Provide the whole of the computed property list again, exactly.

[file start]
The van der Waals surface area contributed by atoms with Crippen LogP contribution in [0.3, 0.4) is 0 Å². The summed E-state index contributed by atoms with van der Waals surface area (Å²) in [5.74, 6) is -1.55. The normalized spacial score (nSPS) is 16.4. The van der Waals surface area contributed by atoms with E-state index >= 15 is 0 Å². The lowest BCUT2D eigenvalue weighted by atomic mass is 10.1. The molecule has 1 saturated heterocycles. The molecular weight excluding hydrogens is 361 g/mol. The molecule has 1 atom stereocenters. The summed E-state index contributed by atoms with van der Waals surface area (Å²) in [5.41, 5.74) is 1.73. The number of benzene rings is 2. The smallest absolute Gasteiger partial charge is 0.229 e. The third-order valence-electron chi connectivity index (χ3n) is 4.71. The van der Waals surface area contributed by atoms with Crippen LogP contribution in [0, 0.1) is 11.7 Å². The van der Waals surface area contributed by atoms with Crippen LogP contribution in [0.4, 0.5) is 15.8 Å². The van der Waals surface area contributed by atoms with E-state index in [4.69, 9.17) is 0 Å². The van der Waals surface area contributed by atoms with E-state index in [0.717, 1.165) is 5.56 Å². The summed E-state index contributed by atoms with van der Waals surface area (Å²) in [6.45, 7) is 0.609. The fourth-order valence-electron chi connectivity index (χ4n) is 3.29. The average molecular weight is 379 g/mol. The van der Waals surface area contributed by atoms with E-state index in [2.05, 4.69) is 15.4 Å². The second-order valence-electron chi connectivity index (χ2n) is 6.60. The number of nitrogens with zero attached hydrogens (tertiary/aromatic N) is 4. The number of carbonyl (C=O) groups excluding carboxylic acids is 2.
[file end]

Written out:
The van der Waals surface area contributed by atoms with Crippen LogP contribution in [0.3, 0.4) is 0 Å². The summed E-state index contributed by atoms with van der Waals surface area (Å²) in [5.74, 6) is -1.55. The normalized spacial score (nSPS) is 16.4. The van der Waals surface area contributed by atoms with E-state index >= 15 is 0 Å². The lowest BCUT2D eigenvalue weighted by atomic mass is 10.1. The molecule has 1 saturated heterocycles. The molecular weight excluding hydrogens is 361 g/mol. The molecule has 1 atom stereocenters. The summed E-state index contributed by atoms with van der Waals surface area (Å²) in [5.41, 5.74) is 1.73. The number of benzene rings is 2. The smallest absolute Gasteiger partial charge is 0.229 e. The third-order valence-electron chi connectivity index (χ3n) is 4.71. The van der Waals surface area contributed by atoms with Crippen LogP contribution in [0, 0.1) is 11.7 Å². The van der Waals surface area contributed by atoms with Crippen LogP contribution in [0.4, 0.5) is 15.8 Å². The van der Waals surface area contributed by atoms with E-state index in [4.69, 9.17) is 0 Å². The van der Waals surface area contributed by atoms with E-state index in [0.717, 1.165) is 5.56 Å². The summed E-state index contributed by atoms with van der Waals surface area (Å²) in [6.45, 7) is 0.609. The fourth-order valence-electron chi connectivity index (χ4n) is 3.29. The average molecular weight is 379 g/mol. The van der Waals surface area contributed by atoms with E-state index in [2.05, 4.69) is 15.4 Å². The second-order valence-electron chi connectivity index (χ2n) is 6.60. The number of nitrogens with zero attached hydrogens (tertiary/aromatic N) is 4. The number of carbonyl (C=O) groups excluding carboxylic acids is 2.